In an article recently published in ACS Applied Materials & Interfaces, investigations were made to uncover where the active sites are located in Oxygen Reduction Reactions (ORR) as well as how they operate in Platinum-Gadolinium and Platinum-Praseodymium catalyst reactions for hydrogen fuel cells.
Study: Revealing the Nature of Active Sites on Pt–Gd and Pt–Pr Alloys during the Oxygen Reduction Reaction. Image Credit: Corona Borealis Studio/Shutterstock.com
Significance of Hydrogen Fuel Cells
Hydrogen acts as a renewable fuel that produces water when employed in a fuel cell. Hydrogen may be obtained from a variety of naturally occurring sources, including hydrocarbons, biomass, as well as green energy sources such as wind or solar power. These features make it a desirable component for locomotion and energy generation.
A fuel cell harvests electrical energy from the chemical energy stored in hydrogen as well as other constituents in an effective and clean manner. Only heat, water, and electricity are formed when the employed fuel source is hydrogen, thus making it highly desirable for green uses. Fuel cells are not uncommon as they use a broad assortment of fuels and are power sources for massive components such as power plants or as tiny as a smartwatch.
Working of Fuel Cells
A fuel cell is constructed using a set of anode and cathode (negatively and positively charged, respectively) surrounding an electrolytic cell. The fuel source accumulates, such as hydrogen at the anode, while air may be used at the cathode. Catalysis occurs inside the electrolytic cell, splitting hydrogen molecules into their primary constituents; electrons and protons travel to the negatively charged anode and positively charged cathode, respectively.
Electricity is observed inside the cell, which may be correctly attributed to the flow of electrons. Meanwhile, protons travel inside the cell to reach the cathode, after which they react with oxygen and the already accumulated electrons to evolve heat and form water.
Presently, hydrogen fuel may be manufactured in numerous ways. A thermal process, namely, natural gas reformation and electrolysis, are among the most effective methods. To generate this hydrogen, processes such as steam reforming are used. It is an elevated temperature process where steam reacts with hydrocarbons to create hydrogen, making it a widespread method for the generation of hydrogen.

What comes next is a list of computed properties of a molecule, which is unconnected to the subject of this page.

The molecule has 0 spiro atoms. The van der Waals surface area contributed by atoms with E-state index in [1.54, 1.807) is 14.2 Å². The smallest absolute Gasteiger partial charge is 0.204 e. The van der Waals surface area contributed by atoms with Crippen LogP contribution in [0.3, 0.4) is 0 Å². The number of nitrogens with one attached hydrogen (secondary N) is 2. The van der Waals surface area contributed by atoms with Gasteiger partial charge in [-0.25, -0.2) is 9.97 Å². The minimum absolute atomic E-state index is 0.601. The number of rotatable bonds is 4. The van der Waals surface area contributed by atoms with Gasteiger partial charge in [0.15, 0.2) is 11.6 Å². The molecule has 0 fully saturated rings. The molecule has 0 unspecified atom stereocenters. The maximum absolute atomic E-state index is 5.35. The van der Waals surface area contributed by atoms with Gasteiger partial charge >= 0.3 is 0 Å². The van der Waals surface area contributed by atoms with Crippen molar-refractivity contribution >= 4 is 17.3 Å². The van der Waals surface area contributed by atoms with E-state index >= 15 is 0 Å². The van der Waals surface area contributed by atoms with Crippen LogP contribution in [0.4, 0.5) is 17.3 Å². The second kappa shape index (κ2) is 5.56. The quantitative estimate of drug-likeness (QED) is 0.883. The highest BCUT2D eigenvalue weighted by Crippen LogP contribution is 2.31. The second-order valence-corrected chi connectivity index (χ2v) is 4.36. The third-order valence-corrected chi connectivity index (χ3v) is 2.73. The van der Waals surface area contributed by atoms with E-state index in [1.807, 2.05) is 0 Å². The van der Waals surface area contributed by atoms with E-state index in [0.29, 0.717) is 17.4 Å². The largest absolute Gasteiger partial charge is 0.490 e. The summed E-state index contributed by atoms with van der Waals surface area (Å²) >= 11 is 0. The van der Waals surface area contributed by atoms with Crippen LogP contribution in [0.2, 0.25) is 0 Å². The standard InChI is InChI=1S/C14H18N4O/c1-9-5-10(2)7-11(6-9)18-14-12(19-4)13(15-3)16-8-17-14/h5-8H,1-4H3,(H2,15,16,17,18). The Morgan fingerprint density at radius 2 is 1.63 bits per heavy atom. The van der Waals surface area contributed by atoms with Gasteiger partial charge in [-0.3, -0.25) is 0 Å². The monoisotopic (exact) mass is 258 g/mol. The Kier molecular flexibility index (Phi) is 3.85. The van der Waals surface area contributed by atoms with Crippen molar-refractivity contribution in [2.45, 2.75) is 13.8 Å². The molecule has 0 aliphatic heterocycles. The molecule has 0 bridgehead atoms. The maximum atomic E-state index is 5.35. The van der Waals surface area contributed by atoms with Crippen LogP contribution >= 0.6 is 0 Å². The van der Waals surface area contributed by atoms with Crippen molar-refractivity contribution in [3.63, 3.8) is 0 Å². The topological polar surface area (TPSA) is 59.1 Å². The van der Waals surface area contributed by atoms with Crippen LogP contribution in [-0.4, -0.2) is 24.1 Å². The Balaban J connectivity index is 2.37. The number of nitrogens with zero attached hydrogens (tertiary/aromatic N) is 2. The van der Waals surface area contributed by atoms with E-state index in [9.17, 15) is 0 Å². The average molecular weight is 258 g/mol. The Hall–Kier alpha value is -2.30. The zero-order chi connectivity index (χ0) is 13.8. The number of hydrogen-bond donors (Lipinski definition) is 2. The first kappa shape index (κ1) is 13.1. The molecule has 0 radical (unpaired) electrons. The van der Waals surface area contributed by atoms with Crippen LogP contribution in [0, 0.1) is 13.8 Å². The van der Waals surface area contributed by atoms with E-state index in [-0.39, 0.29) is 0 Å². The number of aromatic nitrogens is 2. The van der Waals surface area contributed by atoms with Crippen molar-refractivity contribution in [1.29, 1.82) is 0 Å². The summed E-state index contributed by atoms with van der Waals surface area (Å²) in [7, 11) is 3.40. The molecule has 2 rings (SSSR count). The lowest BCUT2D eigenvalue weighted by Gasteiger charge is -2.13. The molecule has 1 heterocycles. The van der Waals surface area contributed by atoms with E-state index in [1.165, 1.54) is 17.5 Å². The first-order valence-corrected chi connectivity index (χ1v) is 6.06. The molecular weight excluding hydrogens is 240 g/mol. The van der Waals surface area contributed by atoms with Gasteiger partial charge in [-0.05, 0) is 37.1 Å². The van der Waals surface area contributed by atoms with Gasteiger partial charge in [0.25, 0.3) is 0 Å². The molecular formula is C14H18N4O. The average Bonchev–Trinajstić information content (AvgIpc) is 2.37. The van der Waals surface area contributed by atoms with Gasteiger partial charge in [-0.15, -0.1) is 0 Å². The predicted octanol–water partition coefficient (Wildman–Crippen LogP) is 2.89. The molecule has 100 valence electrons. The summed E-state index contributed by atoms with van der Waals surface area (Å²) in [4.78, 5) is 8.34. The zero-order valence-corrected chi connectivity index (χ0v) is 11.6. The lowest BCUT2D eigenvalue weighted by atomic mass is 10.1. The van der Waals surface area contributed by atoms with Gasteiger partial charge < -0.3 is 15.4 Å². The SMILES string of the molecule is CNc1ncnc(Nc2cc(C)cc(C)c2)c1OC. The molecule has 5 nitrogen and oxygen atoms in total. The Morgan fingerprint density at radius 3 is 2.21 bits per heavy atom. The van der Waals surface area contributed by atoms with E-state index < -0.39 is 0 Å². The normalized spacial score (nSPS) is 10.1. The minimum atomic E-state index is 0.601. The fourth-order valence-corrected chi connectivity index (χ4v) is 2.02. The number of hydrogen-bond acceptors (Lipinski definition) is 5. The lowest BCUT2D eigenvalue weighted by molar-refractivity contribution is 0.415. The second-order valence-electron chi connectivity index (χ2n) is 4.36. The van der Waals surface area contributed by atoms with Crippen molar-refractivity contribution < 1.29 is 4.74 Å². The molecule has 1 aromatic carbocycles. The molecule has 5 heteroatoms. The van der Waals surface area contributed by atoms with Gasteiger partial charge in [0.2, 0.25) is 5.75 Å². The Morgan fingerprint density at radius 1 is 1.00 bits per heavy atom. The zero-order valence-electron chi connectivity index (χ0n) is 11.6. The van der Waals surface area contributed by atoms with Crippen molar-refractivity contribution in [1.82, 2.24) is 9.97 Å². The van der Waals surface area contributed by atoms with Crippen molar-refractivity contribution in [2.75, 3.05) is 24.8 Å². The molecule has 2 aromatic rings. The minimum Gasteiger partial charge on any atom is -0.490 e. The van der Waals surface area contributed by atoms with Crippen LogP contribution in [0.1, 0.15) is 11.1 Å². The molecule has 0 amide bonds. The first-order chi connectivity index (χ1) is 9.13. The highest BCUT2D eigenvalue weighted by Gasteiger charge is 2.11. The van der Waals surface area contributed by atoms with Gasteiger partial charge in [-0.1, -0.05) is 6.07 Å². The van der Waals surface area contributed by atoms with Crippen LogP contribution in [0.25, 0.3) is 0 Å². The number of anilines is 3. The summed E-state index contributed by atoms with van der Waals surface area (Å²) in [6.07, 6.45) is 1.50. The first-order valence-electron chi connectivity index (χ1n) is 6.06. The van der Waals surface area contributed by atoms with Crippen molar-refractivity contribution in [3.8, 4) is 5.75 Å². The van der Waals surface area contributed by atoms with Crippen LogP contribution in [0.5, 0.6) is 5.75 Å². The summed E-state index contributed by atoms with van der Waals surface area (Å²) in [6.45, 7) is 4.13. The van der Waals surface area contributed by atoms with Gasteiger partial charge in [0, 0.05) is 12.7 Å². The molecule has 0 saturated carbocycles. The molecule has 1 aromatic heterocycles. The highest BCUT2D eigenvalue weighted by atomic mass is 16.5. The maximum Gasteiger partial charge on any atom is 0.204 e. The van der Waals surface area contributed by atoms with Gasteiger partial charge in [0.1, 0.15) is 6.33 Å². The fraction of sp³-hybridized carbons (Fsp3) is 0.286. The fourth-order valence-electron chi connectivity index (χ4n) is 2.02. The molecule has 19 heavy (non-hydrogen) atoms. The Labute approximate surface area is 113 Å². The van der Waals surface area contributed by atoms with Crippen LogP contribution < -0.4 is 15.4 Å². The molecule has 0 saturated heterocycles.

Problems With Large Scale Production
Although hydrogen fuel cells have many industrial applications, commercial production poses another challenge. It is worth mentioning that oxygen reduction reactions, which involve slow reaction kinetics, are the limiting factors for the large-scale application of hydrogen fuel cells.
As of now, platinum-based catalysts are the only catalysts that have demonstrated sufficient stability and performance. Alloying Pt with other metals is a well-known method for increasing efficiency while lowering Pt loading. The working of the active sites, however, is critical for catalyst tuning.
Producing nanoparticles of specific sizes and precise shapes with an increased density of active centers accessible to reactants as well as reaction intermediates is one way to boost the efficiency of Pt-based catalysts. The evaluation of active sites, on the other hand, is critical for developing effective design solutions.
An Investigation into the Mechanism of Active Sites
The authors of this paper probed the nature of ORR active zones in acidic fluids by using electrochemical scanning tunneling microscopy (EC-STM). Localized oscillations inside the EC-STM signal are detected by this approach, indicating changes in local activity. It was found that the Pt-based lanthanide terraces are the heaviest contributors to the whole reaction, according to in-situ studies confirmed by density-functional calculation-based coordination charts.
Advanced-coordination sites, such as those located at the lowest step concavities and edges, are generally passive. Lower coordination sites, such as around the top of step edges, display more activity due to steric and strain hindrance effects.
As a result, traditional "round" nanoparticles should outperform their convex and faulty alternatives.
The Future – What To Look Forward To?
The information obtained here should help to improve the electro-catalytic activity of alloyed nanocomposite Pt-lanthanides. It is also evident that an understanding of the characteristics of active sites for every unique catalysis material is critical for effective catalyst design. Surface-sensitive approaches that provide access to active areas and simulation methods based on structure-sensitive descriptors are also needed.
Kluge, R. M., Psaltis, E. et al. (2022, April 21). Revealing the Nature of Active Sites on Pt−Gd and Pt−Pr Alloys during the Oxygen Reduction Reaction. ACS Applied Materials & Interfaces. Available at: https://pubs.acs.org/doi/10.1021/acsami.2c03604